backgammon

Backgammon

Is a game played by moving stones on a board or table designed with lines

the objective of the game is to race towards a goal, with the movement of the stones being dictated by the throw a pair of dice.

Chance and skill are essential and necessary to be in balance so that each would contribute victory.

Early forms of backgammon are even older than most other forms of games and may date from as early as 3000 BC. The ancient Romans played a game, Ludus Duodecim Scriptorum meaning Twelve-lined Game, which was identical to present day backgammon.

Backgammon is played by two persons. The board is comprised of four sections, or tables, designed with 24 narrow wedgelike illustrations, or points, or 12 on each section, in two alternating colors.

Also, a vertical line or bar divides the board in half, separating the "inner" and "outer" tables. There are 30 stones, comprising of two colors for the opposing players. Opposing stones are moved from point to point in opposite directions around the board, the exact number of points to be moved is determined by the dice. The two resulting numbers may be applied separately to two different stones or, in turn, to one. "Doublets" (identical numbers on the pair of dice) are counted as twice their value; e.g., two 5s count as four 5s or 20.

A point occupied by two or more stones of one color is "made" by that player and cannot be occupied by the opponent. A single stone on a point is a "blot," liable to be "hit" by an adverse stone landing on that point. If hit, a blot is picked up and placed on the bar, and the owner may make no other move until it is reentered. Reentry must be made in the adverse inner table upon an open point of the same number as is cast with either die.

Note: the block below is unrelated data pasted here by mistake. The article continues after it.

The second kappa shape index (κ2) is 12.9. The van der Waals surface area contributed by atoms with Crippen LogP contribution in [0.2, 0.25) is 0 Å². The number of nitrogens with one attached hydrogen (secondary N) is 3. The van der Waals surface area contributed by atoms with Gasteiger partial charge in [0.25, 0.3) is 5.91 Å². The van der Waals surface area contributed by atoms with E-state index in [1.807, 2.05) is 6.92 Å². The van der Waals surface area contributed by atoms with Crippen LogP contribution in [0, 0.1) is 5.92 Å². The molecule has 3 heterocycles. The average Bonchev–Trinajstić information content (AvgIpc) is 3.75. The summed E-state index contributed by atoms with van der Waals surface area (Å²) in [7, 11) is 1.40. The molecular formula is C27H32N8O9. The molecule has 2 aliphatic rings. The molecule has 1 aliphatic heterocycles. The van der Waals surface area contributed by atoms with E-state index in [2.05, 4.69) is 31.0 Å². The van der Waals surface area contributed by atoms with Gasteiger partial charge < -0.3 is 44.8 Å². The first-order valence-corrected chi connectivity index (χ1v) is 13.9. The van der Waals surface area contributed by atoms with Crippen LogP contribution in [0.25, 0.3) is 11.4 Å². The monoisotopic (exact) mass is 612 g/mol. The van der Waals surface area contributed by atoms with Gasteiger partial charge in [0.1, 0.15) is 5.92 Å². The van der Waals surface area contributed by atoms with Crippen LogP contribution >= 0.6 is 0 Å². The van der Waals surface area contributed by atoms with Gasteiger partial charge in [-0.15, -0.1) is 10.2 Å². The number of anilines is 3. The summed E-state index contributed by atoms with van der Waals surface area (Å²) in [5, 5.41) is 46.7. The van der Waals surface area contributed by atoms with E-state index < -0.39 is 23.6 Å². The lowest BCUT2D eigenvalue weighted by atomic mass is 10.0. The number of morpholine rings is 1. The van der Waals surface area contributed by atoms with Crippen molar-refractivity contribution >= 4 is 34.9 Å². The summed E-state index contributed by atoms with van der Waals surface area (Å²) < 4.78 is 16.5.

On getting all 15 of a player's stones into his own base (inner) table, a player may begin "bearing off" - moving his stones to an imaginary point beyond the edge of the gameboard. The player who first bears off all 15 stones wins the game. If the loser has borne off at least one piece his stone, the game would be called a single; if unfortunately, he has borne off none, it is called a gammon and would count as a double; and if in addition he has any stone left in the winner's base (inner) table, it is called a backgammon and would count triple.

 
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